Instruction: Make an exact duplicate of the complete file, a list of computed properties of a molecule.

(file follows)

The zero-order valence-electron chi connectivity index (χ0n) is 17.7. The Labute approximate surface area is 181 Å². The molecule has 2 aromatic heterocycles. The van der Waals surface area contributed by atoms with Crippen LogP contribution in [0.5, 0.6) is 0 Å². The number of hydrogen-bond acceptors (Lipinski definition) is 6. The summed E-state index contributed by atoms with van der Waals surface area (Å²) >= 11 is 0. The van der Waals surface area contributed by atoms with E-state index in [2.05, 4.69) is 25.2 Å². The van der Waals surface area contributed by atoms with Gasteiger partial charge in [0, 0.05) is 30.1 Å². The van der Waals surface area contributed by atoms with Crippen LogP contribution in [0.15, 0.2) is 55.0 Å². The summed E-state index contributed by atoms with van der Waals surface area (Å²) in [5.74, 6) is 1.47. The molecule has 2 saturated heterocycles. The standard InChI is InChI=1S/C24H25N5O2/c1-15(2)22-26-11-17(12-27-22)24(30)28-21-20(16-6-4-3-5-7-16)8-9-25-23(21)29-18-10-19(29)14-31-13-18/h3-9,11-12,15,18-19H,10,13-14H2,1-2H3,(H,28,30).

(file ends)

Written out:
The zero-order valence-electron chi connectivity index (χ0n) is 17.7. The Labute approximate surface area is 181 Å². The molecule has 2 aromatic heterocycles. The van der Waals surface area contributed by atoms with Crippen LogP contribution in [0.5, 0.6) is 0 Å². The number of hydrogen-bond acceptors (Lipinski definition) is 6. The summed E-state index contributed by atoms with van der Waals surface area (Å²) >= 11 is 0. The van der Waals surface area contributed by atoms with E-state index in [2.05, 4.69) is 25.2 Å². The van der Waals surface area contributed by atoms with Gasteiger partial charge in [0, 0.05) is 30.1 Å². The van der Waals surface area contributed by atoms with Crippen LogP contribution in [0.15, 0.2) is 55.0 Å². The summed E-state index contributed by atoms with van der Waals surface area (Å²) in [5.74, 6) is 1.47. The molecule has 2 saturated heterocycles. The standard InChI is InChI=1S/C24H25N5O2/c1-15(2)22-26-11-17(12-27-22)24(30)28-21-20(16-6-4-3-5-7-16)8-9-25-23(21)29-18-10-19(29)14-31-13-18/h3-9,11-12,15,18-19H,10,13-14H2,1-2H3,(H,28,30).